You Can Beat the Texting Bullies
By John McNeil
Special to ASSIST News Service
CHRISTCHURCH, New Zealand (ANS) - Christchurch anti-bullying campaigner Elgregoe has developed a set of tips for parents and children to combat cell phone text bullying.
As a magician, Elgregoe (Greg Britt in normal life) and his son Nicholas tour primary and intermediate schools around New Zealand presenting an anti-bullying program to Year 1 to 8 pupils.
He says he is hearing often from principals about texting and the problems it causes. Among schools he has visited lately was Putaruru, where a 12-year-old who had been bullied committed suicide at the beginning of the year.
While many schools are now trying to put policies in place, they are struggling.
“My own daughter has it down so well she can send a whole text message under the desk without looking at the phone. She can be talking to you while she is sending the text.
“At an intermediate school in Christchurch where we performed, a principal said he had 400 cell phones in his school. With that many phones there are always going to be situations of concern arise.”
Situations can range from nasty messages to circulating photos taken in toilets, to stalking. “Stalkers are really nasty. They are watching their victims while texting them. They enjoy watching their reactions. Some of these are sexual predators.”
Mr Britt says this can be quite tormenting for the victim, and puts her or him on an emotional roller coaster. He knows a girl who broke up with her boyfriend, but he kept texting her and she couldn’t get rid of him.
“She could be bright and chirpy, and then get a text message and you could see her face go glum and pale. This would last for an hour or two and she would just be coming right and she would get another text and go down again.
“The person sending the text is controlling whether someone has a good day or a bad day.”
Mr Britt said that in his experience Christian schools were not immune and one of his daughters was harassed at one.
While the messages could be kept as evidence and taken to school authorities or police, the kids seemed to be intimidated.
“They don’t talk about it, and it tends to go on too long before anything comes out. They say, ‘I can deal with it.’”
Some phone companies are bringing in measures whereby customers can send an offending text to the company and it will disconnect the offender’s service. But Mr Britt said the best thing parents could do was to talk about it around the dinner table.
“Just doing that can burst the balloon, so parents can do something about it. But sometimes there’s this sense of helplessness with kids.
“Another strategy is to get a good circle of friends and hang out with them, so they can protect you.”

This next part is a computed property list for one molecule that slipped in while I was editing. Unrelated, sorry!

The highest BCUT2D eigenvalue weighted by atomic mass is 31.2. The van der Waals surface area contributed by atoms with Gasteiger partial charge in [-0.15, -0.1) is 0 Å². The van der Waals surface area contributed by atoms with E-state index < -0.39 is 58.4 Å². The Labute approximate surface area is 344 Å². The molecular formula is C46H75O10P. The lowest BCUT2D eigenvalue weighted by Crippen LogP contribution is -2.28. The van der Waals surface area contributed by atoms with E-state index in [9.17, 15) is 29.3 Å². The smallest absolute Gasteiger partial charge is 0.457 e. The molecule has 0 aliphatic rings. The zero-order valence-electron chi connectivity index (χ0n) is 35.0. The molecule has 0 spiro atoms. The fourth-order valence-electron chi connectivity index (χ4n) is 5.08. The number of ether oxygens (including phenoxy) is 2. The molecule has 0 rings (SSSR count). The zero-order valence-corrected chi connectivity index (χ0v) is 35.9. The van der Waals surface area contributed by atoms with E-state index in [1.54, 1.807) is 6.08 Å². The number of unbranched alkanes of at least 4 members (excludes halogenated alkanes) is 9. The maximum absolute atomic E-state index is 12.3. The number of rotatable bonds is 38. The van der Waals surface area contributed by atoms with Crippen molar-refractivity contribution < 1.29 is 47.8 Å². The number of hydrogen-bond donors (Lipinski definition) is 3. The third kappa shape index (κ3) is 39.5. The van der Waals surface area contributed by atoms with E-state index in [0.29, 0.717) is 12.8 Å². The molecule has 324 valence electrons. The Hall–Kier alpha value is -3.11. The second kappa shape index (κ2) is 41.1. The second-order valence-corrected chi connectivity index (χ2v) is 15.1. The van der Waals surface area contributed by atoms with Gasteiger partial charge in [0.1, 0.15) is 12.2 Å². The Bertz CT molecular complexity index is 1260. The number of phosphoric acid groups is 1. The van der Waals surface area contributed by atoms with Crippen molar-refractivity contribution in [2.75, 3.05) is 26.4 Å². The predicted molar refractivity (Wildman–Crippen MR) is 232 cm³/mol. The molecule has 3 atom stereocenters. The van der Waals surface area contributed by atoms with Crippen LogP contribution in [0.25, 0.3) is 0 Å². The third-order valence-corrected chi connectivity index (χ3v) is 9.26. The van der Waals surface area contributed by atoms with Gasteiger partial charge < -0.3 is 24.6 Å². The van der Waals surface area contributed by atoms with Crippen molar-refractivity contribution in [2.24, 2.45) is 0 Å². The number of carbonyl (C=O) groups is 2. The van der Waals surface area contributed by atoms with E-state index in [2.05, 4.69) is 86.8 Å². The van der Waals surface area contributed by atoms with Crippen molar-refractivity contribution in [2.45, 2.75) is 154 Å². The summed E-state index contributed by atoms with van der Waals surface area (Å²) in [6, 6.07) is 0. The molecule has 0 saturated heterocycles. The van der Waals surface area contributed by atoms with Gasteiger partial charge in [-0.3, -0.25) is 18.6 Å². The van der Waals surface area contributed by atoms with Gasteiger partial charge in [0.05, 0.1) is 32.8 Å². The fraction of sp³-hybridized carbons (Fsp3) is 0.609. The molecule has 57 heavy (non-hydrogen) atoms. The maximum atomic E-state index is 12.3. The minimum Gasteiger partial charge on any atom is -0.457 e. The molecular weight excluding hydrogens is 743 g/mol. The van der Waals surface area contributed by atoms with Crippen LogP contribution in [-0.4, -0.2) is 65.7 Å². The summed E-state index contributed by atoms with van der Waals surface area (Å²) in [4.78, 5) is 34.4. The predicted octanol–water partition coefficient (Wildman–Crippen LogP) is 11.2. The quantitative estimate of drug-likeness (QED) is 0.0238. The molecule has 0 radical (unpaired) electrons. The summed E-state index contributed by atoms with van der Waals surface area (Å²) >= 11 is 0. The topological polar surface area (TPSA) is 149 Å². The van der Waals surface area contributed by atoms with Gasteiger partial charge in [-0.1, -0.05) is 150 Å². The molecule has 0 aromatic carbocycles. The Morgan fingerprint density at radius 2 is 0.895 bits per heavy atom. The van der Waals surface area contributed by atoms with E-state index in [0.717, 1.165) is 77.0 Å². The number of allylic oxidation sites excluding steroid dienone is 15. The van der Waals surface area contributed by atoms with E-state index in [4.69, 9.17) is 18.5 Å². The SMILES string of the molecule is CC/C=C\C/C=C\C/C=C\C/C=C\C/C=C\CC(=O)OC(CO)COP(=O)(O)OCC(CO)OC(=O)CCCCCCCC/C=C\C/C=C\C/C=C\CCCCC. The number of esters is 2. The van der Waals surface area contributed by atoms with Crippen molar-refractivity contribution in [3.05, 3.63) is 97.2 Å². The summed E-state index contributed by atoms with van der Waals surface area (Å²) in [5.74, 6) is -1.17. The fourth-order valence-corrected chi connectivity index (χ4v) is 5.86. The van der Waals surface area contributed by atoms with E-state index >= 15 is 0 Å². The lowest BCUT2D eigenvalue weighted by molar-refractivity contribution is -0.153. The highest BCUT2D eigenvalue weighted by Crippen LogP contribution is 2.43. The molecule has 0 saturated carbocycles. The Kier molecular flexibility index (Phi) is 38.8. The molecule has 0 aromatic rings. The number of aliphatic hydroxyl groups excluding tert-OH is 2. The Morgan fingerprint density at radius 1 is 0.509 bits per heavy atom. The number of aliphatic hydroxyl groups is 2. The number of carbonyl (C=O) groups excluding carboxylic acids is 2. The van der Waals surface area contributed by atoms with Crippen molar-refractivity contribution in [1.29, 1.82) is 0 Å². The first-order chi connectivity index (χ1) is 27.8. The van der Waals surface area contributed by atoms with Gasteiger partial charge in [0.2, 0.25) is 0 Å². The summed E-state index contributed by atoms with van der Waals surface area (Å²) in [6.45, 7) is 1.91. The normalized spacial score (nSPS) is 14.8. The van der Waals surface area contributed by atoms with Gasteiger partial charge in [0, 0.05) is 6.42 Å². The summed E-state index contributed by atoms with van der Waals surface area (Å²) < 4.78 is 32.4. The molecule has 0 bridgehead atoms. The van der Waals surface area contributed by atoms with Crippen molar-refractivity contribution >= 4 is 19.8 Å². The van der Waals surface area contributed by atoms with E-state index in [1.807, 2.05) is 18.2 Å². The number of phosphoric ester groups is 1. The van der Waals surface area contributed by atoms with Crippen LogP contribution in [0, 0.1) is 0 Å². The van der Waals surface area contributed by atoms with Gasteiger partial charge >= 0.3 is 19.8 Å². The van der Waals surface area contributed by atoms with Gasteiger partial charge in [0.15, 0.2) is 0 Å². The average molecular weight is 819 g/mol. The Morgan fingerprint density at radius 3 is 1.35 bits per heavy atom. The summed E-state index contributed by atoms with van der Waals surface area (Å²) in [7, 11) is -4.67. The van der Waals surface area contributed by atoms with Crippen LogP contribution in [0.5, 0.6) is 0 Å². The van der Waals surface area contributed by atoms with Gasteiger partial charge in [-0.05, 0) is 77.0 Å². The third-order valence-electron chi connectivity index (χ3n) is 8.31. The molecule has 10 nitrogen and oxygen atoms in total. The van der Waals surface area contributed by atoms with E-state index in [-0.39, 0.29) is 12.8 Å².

BEAT THE BULLIES
Greg Britt has drawn up this list of tips, which, he says, can provide parents with strategies to deal with text bullying.
- If your child is quieter than normal or after you see him or her reading texts looking worried, ask: “Are you getting texts that are not nice or upsetting you?”
- It doesn’t hurt from time to time to bring up bullying around the dinner table. Say you have been reading about text bullying and ask if your child gets any bullying messages.
- If your child is receiving a nasty or offensive text, phone the network provider as soon as possible. It can send a warning text to the harasser so say that if it continues their phone may be cut off.
- If your child is receiving violent or life-threatening texts, contact the police immediately.
- Encourage your children to talk to you about bullying issues, so together you can work through a solution.
- Parents can help. You are not alone. If you are constantly receiving messages that upset or offend you, tell your parents so together you can knock the problem on the head before it gets out of hand.
- Do not give your phone details to someone you don’t know.
- Do not reply to any text that makes you feel uncomfortable.
- If you get a text from an unknown number, do not reply.
- Contact your network supplier immediately if you get a bully text. It can text the sender for you, and if the behaviour continues can disconnect his or her phone.
- Before sending a text or picture text, ask if you would be happy to receive such a message. If the answer is no, don't send it.
- If someone took a picture text of you and sent it on, you might be upset, so don't do it to anyone else without asking.
- Never use language or photos that would upset or offend others.
- In our school show, the message is all about treating others how you want to be treated, and this should also apply to your phone use. By sending texts that only you would like to receive, your day will be simply magic
John McNeil, a veteran of 40 years of newspaper and radio journalism, is a South Island reporter for Challenge Weekly, New Zealand’s non-denominational, independent national Christian newspaper.
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